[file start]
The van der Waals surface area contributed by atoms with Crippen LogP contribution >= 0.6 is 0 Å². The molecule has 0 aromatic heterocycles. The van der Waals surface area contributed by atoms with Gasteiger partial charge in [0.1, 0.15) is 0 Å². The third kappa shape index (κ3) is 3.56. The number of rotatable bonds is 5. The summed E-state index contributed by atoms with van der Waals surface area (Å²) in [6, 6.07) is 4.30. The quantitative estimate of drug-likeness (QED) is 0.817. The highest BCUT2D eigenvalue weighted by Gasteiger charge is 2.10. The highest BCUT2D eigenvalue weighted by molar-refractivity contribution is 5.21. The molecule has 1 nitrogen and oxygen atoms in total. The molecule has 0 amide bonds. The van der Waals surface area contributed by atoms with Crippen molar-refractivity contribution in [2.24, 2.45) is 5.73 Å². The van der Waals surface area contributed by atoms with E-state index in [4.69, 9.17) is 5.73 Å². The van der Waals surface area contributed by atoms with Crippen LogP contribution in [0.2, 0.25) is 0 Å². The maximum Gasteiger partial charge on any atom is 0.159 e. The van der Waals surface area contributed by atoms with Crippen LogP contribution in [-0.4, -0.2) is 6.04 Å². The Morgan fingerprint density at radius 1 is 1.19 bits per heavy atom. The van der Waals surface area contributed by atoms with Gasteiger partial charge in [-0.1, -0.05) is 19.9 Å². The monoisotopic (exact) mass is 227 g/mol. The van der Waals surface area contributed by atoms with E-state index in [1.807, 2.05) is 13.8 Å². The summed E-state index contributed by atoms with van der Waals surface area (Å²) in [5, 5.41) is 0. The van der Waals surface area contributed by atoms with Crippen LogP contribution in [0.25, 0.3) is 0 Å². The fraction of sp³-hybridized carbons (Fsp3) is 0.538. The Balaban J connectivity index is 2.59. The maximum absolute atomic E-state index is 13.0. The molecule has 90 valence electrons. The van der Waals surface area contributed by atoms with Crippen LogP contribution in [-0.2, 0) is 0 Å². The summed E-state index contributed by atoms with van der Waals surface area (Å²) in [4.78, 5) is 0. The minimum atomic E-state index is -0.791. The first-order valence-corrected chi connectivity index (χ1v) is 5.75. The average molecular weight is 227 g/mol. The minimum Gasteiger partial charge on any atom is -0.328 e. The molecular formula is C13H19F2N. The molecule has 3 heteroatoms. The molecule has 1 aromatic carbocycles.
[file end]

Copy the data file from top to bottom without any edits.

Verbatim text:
The van der Waals surface area contributed by atoms with Crippen LogP contribution >= 0.6 is 0 Å². The molecule has 0 aromatic heterocycles. The van der Waals surface area contributed by atoms with Gasteiger partial charge in [0.1, 0.15) is 0 Å². The third kappa shape index (κ3) is 3.56. The number of rotatable bonds is 5. The summed E-state index contributed by atoms with van der Waals surface area (Å²) in [6, 6.07) is 4.30. The quantitative estimate of drug-likeness (QED) is 0.817. The highest BCUT2D eigenvalue weighted by Gasteiger charge is 2.10. The highest BCUT2D eigenvalue weighted by molar-refractivity contribution is 5.21. The molecule has 1 nitrogen and oxygen atoms in total. The molecule has 0 amide bonds. The van der Waals surface area contributed by atoms with Crippen molar-refractivity contribution in [2.24, 2.45) is 5.73 Å². The van der Waals surface area contributed by atoms with E-state index in [4.69, 9.17) is 5.73 Å². The van der Waals surface area contributed by atoms with Crippen LogP contribution in [0.2, 0.25) is 0 Å². The maximum Gasteiger partial charge on any atom is 0.159 e. The van der Waals surface area contributed by atoms with Crippen LogP contribution in [-0.4, -0.2) is 6.04 Å². The Morgan fingerprint density at radius 1 is 1.19 bits per heavy atom. The van der Waals surface area contributed by atoms with Gasteiger partial charge in [-0.1, -0.05) is 19.9 Å². The monoisotopic (exact) mass is 227 g/mol. The van der Waals surface area contributed by atoms with E-state index in [1.807, 2.05) is 13.8 Å². The summed E-state index contributed by atoms with van der Waals surface area (Å²) in [5, 5.41) is 0. The van der Waals surface area contributed by atoms with Crippen LogP contribution in [0.25, 0.3) is 0 Å². The fraction of sp³-hybridized carbons (Fsp3) is 0.538. The Balaban J connectivity index is 2.59. The maximum absolute atomic E-state index is 13.0. The molecule has 90 valence electrons. The van der Waals surface area contributed by atoms with Crippen LogP contribution in [-0.2, 0) is 0 Å². The summed E-state index contributed by atoms with van der Waals surface area (Å²) in [4.78, 5) is 0. The minimum atomic E-state index is -0.791. The first-order valence-corrected chi connectivity index (χ1v) is 5.75. The average molecular weight is 227 g/mol. The minimum Gasteiger partial charge on any atom is -0.328 e. The molecular formula is C13H19F2N. The molecule has 3 heteroatoms. The molecule has 1 aromatic carbocycles.